While the storyline is decent the crowd don’t seem inclined to buy into it as a main event. Which could be said for the show as a whole, in terms of ‘buying into it’ as it was such a low draw. The main event doesn’t feel important and that’s an issue for NOAH. They spent two years pushing a bunch of guys who didn’t work for them and waited until the last two months to get people over on them and it was too late. Now they’re having to push these guys because there’s no other option. This was a major issue for All Japan but they recovered from their funk by giving Kento Miyahara the ball and having him run with it. Business recovered! While NOAH are trying that with Nakajima, booking main event programs without him has been a struggle. As is the case here. The match is sub 18 minutes and drags.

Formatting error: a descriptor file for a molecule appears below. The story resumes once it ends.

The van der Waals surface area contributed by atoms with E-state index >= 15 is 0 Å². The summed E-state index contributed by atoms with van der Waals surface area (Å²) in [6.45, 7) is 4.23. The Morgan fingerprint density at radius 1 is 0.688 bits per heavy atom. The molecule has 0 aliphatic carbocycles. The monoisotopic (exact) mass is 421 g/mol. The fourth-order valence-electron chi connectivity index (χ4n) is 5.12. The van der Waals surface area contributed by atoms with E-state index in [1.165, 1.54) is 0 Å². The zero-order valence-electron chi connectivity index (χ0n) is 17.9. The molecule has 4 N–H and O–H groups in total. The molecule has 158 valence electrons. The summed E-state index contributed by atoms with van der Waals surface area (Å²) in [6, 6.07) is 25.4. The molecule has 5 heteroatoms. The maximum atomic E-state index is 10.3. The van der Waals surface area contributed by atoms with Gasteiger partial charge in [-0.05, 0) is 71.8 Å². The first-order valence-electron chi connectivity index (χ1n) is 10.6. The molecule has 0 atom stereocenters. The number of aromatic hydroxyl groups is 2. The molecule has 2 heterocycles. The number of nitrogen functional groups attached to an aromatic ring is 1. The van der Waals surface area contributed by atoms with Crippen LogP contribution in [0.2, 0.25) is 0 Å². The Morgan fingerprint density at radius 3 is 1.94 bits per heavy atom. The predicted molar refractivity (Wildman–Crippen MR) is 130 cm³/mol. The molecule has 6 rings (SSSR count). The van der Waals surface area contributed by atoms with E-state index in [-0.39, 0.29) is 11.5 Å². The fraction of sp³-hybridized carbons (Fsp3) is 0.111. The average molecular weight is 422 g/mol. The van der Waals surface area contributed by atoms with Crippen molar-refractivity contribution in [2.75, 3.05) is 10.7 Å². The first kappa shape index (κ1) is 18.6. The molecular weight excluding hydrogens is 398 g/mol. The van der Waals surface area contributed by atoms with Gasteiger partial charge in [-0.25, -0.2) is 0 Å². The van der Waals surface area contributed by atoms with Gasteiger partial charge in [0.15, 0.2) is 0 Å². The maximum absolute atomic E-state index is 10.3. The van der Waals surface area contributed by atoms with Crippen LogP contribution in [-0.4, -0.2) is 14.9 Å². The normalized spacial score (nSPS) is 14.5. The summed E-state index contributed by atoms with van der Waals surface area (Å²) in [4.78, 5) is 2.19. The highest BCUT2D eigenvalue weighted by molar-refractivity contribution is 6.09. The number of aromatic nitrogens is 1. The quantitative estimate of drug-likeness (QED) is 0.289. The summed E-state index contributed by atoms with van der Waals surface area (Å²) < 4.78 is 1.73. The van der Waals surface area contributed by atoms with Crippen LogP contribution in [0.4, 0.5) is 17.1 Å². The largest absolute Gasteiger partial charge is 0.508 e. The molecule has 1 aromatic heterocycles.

A glance out into the crowd during lulls reveals a bored looking Korakuen Hall. Kitamiya, doing his best Saito tribute, takes it with the Saito Suplex. And the crowd goes mild.

Final Rating: **3/4



This show felt like a misfire from NOAH, apart from Shiozaki-Edwards. You can skip it. A pity as NOAH felt like it was on the way back in January and the wheels have come off NOAH the Reborn already. Eddie Edwards looked pretty great here again though and Go Shiozaki is performing at his best level since returning to the company. If they can get some angles going NOAH might bounce back again. They’re rebuilding. Slowly. Good luck to them.